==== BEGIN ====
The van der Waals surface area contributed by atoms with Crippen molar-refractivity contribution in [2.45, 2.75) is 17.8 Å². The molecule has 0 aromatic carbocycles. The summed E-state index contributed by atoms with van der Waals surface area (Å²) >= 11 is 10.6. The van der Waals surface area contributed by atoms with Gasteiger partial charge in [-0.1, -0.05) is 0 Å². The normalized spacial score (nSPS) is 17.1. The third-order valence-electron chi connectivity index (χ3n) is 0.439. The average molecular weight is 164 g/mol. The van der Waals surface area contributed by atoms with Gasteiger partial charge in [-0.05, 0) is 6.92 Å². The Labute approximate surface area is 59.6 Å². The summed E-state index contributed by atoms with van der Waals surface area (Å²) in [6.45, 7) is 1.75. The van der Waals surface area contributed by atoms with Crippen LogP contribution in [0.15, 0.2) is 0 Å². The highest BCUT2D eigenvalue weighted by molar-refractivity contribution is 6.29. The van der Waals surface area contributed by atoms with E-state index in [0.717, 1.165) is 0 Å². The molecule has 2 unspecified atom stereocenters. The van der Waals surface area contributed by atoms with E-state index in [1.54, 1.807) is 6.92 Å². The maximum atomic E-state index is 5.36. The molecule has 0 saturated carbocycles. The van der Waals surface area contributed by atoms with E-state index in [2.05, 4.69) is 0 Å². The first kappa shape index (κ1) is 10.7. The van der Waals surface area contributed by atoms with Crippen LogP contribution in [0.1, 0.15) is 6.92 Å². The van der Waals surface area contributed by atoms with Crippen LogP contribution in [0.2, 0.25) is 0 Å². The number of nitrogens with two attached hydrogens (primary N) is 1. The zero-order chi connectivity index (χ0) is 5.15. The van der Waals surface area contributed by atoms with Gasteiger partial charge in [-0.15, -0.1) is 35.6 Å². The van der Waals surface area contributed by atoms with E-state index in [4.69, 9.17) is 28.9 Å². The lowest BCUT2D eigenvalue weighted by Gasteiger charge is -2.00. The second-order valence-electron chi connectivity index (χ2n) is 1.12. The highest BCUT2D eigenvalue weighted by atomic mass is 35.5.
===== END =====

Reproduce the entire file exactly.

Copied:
The van der Waals surface area contributed by atoms with Crippen molar-refractivity contribution in [2.45, 2.75) is 17.8 Å². The molecule has 0 aromatic carbocycles. The summed E-state index contributed by atoms with van der Waals surface area (Å²) >= 11 is 10.6. The van der Waals surface area contributed by atoms with Gasteiger partial charge in [-0.1, -0.05) is 0 Å². The normalized spacial score (nSPS) is 17.1. The third-order valence-electron chi connectivity index (χ3n) is 0.439. The average molecular weight is 164 g/mol. The van der Waals surface area contributed by atoms with Gasteiger partial charge in [-0.05, 0) is 6.92 Å². The Labute approximate surface area is 59.6 Å². The summed E-state index contributed by atoms with van der Waals surface area (Å²) in [6.45, 7) is 1.75. The van der Waals surface area contributed by atoms with Crippen LogP contribution in [0.15, 0.2) is 0 Å². The highest BCUT2D eigenvalue weighted by molar-refractivity contribution is 6.29. The van der Waals surface area contributed by atoms with E-state index in [0.717, 1.165) is 0 Å². The molecule has 2 unspecified atom stereocenters. The van der Waals surface area contributed by atoms with E-state index in [1.54, 1.807) is 6.92 Å². The maximum atomic E-state index is 5.36. The molecule has 0 saturated carbocycles. The van der Waals surface area contributed by atoms with E-state index in [2.05, 4.69) is 0 Å². The first kappa shape index (κ1) is 10.7. The van der Waals surface area contributed by atoms with Crippen LogP contribution in [0.1, 0.15) is 6.92 Å². The van der Waals surface area contributed by atoms with Crippen LogP contribution in [0.2, 0.25) is 0 Å². The number of nitrogens with two attached hydrogens (primary N) is 1. The zero-order chi connectivity index (χ0) is 5.15. The van der Waals surface area contributed by atoms with Gasteiger partial charge in [-0.15, -0.1) is 35.6 Å². The van der Waals surface area contributed by atoms with E-state index in [4.69, 9.17) is 28.9 Å². The lowest BCUT2D eigenvalue weighted by Gasteiger charge is -2.00. The second-order valence-electron chi connectivity index (χ2n) is 1.12. The highest BCUT2D eigenvalue weighted by atomic mass is 35.5.